In “The Family: A Proclamation to the World,” a piece of modern-day revelation from God, it says, “All human beings — male and female — are created in the image of God. Each is a beloved spirit son or daughter of heavenly parents, and, as such, each has a divine nature and destiny. Gender is an essential characteristic of individual premortal, mortal, and eternal identity and purpose.”
In the Mormon faith, women are equal to men in God’s eyes. Because the family is central to God’s plan of happiness, and because it is in the family unit where individuals learn and develop, the power women have to bare and raise children is a revered privilege and responsibility. Mormon women do not hold the priesthood as men do, but not because they are inferior in any way. Men’s role in God’s kingdom is to officiate through the priesthood in sacred saving ordinances — like baptism, blessings upon the sick and afflicted and marriage sealings — and women’s role is to usher new spirit children into the world, giving them physical bodies and teaching them the gospel of Jesus Christ.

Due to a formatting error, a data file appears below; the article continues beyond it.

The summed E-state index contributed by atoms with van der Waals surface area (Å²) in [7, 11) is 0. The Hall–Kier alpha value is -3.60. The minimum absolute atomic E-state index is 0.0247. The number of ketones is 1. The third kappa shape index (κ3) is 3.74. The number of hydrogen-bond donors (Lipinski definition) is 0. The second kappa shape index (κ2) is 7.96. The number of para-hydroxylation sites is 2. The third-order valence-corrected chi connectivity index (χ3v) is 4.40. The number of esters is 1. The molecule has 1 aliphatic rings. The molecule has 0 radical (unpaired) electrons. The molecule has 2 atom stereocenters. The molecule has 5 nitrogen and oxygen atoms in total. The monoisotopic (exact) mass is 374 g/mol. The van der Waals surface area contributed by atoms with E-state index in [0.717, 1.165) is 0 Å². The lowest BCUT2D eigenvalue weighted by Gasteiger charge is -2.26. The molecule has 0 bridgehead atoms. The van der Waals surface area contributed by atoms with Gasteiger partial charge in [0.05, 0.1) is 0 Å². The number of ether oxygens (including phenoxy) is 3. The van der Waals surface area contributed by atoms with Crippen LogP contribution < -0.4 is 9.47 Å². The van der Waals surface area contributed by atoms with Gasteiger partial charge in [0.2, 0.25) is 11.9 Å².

Marriage between a man and woman is a sacred and essential part of God’s plan. Marriage partners have a responsibility to rear their children in love and righteousness and to seek inspiration from God in determining how to best divide the responsibilities of family life.
While not all Mormon women will be married or have the opportunity to become mothers, their individual qualities and talents are celebrated as means whereby God has blessed them to uniquely serve and uplift those around him.
Mormon women are diverse, and their differences are celebrated by God just as much as their common sacred womanhood. All women are daughters of a loving Heavenly Father.